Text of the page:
Ask the Alchemist #155


What would you say is the most sought after type of bean right now between Criollo and Trinitario? Also, where would be the best country to source these beans from?

This is sort of a trick question.  I am pretty sure it was not meant that way, but it is one nonetheless.  It makes too many wrong assumptions.  “do you still kick your dog?”  How do you even answer that if you never kicked your dog or don’t even own one?  In court, I think it is called asking a leading question and they are not allowed for a reason.  They introduce bias.

And the answers, when given are not at all useful.  But I’ll do it to try and make the point.

The first part is easy.  Criollo is by far the most sought after type of bean.  And except from an idle curiosity point of view, I have no clue why you are asking.   Why do you care?

It is sought after because people think it is inherently better.  And because it is the least common.  Pretty much pure supply and demand mentality.  The really funny part about though is that as soon as it becomes readily available, the desire to have it drops.

Many of the beans I carry from Peru are Criollo.  And sure, they sell fine.   But they sell well despite being Criollo, not because they are Criollo.   “Criollo” makes the first sale.  The taste and quality keep people coming back.  The Oro Verde  is a nice fruity beans that is clean and chocolatey.  And it is Criollo.  Those that buy it because it is Criollo are often surprised that ‘it isn’t any different’ from any other fruity bean that is clean and chocolatey.  What I mean by that is that they have put the Criollo up on a pedestal and are disappointed that being Criollo does not in and of itself make it special.  .

It is ‘special’ because the farmers took care harvesting it.

It is special because it was fermented well and evenly.

It is special because it was handled well from start to finish and had good potential to start with.

It is not special because it is Criollo.

It is special because it’s natural potential was cultivated and realized.

And those that taste it expecting something different (I’m never sure what they are expecting) are invariable disappointed, and 9 times out of 10 tell themselves the story that ‘it must not REALLY” be Criollo and continue on with their holy grail search.  They have introduced bias into their evaluation because of false, unfounded expectations.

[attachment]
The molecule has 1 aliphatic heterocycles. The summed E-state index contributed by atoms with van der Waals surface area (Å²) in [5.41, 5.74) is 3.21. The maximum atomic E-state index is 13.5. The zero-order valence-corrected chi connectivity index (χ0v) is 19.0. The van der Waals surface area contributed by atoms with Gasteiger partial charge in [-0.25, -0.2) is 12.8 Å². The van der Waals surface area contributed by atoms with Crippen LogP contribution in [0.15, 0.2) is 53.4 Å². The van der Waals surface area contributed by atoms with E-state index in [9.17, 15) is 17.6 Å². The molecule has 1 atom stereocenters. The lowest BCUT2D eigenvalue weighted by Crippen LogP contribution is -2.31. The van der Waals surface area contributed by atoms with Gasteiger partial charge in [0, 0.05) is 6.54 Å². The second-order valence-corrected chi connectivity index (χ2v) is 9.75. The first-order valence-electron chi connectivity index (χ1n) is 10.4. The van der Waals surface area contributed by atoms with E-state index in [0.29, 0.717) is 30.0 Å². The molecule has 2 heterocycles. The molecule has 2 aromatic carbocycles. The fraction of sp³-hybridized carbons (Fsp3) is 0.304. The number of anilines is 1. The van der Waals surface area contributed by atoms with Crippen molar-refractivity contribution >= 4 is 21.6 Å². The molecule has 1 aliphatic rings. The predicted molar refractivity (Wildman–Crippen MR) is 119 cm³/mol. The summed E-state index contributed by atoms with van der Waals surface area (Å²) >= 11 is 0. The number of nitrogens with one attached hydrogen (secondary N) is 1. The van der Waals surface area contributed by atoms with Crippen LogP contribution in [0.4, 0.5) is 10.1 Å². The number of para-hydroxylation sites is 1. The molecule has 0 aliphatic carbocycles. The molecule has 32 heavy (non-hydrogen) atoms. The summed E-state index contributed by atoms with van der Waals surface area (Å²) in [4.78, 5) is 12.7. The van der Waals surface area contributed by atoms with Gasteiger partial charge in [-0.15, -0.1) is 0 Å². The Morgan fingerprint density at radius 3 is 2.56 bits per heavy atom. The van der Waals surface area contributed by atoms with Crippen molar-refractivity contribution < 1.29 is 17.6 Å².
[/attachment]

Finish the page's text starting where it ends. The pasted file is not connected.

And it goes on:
And speaking of holy grails.  Let’s talk Criollo Porcelana.  That rare of the rare, super special of the special.  There is rarely a week that goes by that I don’t get asked if I can get some.  Hugely sought after.

About 6 weeks ago the question stopped coming in.  Why?  I am carrying Porcelana.  And it had VERY brisk sales for about 2 weeks…..and now I still have a couple hundred pounds selling at a moderate pace.  Why?

Once something is found, quest finished, end of story.  Why?

Because although it is a nice bean, people have found that other beans are more to their liking.  Being called Porcelana may even have worked against it, setting expectations so high that no bean, no matter how good, could attain the god like status it was granted because of it’s name.  A real pity too as it is a nice bean.

Ok, I’ve beat that horse quite enough I think.  Next question.

Where?  Which country?

The semi sarcastic yet very real answer is those countries that have Criollo.  That would be the Americas.  The issue here is again it is the wrong question.  “Countries” don’t make a bean good or bad.  Genetics, handling, farms, weather, fermentation, drying, people etc make a bean good or bad and that is independent of country.

Maybe the better question is ‘how do I find good Criollo?’ And better yet, ‘How do I find good cocoa beans?’

The short answer is there is no one answer.

I evaluate dozens if not hundreds of beans a year.  I don’t evaluate them on their pedigree, country or certifications.  Sure, those many come into play AFTER I determine if it is a good bean, but that is it.

I make chocolate from the samples and evaluate them.  Blind.  If they pass muster, then I look at those other very important pieces of data and weigh if they are worth offering to you. Are they organic?  Are they fairly traded?

The key here is that a beans quality and taste are what are important to me.  Not it’s ‘type’.

And so I recommend the same to you.  Don’t look for a type. Don’t look for a country.  Look for a cocoa bean that makes a chocolate that you love.

Keep an open mind.   Look and taste different beans.  Evaluate them for what they are, not what you want them to be.  And should you determine you don’t like one, for heaven’s sake don’t write off any entire country or type.  It makes as much sense never dating another person with brown hair that is from Chicago because you once didn’t get along with a brown haired person from Chicago.

That pretty much sums it up.

Don’t discriminate.  Don’t prejudge.  Keep an open mind.

Those are good life rule and work very well for chocolate too.

3 Comments